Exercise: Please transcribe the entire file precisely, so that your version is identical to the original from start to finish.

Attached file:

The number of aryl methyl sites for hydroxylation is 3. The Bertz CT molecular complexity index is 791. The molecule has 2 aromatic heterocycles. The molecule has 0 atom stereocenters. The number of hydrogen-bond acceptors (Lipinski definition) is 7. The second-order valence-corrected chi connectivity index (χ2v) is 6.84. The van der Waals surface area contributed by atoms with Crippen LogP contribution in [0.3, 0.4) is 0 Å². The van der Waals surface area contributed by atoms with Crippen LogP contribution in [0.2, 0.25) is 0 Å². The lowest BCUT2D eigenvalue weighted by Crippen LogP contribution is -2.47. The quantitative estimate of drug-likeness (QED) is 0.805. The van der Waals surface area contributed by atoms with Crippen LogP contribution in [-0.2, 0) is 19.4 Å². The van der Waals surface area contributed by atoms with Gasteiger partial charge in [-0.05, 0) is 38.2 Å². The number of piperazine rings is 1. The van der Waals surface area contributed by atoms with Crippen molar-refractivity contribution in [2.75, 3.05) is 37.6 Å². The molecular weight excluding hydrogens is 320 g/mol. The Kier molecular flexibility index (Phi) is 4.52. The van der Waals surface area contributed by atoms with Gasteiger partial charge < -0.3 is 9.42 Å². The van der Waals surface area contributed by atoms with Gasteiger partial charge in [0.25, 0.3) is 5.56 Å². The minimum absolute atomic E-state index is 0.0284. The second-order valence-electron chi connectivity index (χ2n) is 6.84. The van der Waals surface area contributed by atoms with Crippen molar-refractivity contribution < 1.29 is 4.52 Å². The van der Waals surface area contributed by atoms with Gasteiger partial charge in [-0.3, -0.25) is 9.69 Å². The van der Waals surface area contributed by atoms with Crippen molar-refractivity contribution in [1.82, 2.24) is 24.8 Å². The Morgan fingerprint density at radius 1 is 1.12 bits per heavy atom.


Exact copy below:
The number of aryl methyl sites for hydroxylation is 3. The Bertz CT molecular complexity index is 791. The molecule has 2 aromatic heterocycles. The molecule has 0 atom stereocenters. The number of hydrogen-bond acceptors (Lipinski definition) is 7. The second-order valence-corrected chi connectivity index (χ2v) is 6.84. The van der Waals surface area contributed by atoms with Crippen LogP contribution in [0.3, 0.4) is 0 Å². The van der Waals surface area contributed by atoms with Crippen LogP contribution in [0.2, 0.25) is 0 Å². The lowest BCUT2D eigenvalue weighted by Crippen LogP contribution is -2.47. The quantitative estimate of drug-likeness (QED) is 0.805. The van der Waals surface area contributed by atoms with Crippen LogP contribution in [-0.2, 0) is 19.4 Å². The van der Waals surface area contributed by atoms with Gasteiger partial charge in [-0.05, 0) is 38.2 Å². The number of piperazine rings is 1. The van der Waals surface area contributed by atoms with Crippen molar-refractivity contribution in [2.75, 3.05) is 37.6 Å². The molecular weight excluding hydrogens is 320 g/mol. The Kier molecular flexibility index (Phi) is 4.52. The van der Waals surface area contributed by atoms with Gasteiger partial charge < -0.3 is 9.42 Å². The van der Waals surface area contributed by atoms with Gasteiger partial charge in [0.25, 0.3) is 5.56 Å². The minimum absolute atomic E-state index is 0.0284. The second-order valence-electron chi connectivity index (χ2n) is 6.84. The van der Waals surface area contributed by atoms with Crippen molar-refractivity contribution < 1.29 is 4.52 Å². The van der Waals surface area contributed by atoms with Gasteiger partial charge in [-0.3, -0.25) is 9.69 Å². The van der Waals surface area contributed by atoms with Crippen molar-refractivity contribution in [1.82, 2.24) is 24.8 Å². The Morgan fingerprint density at radius 1 is 1.12 bits per heavy atom.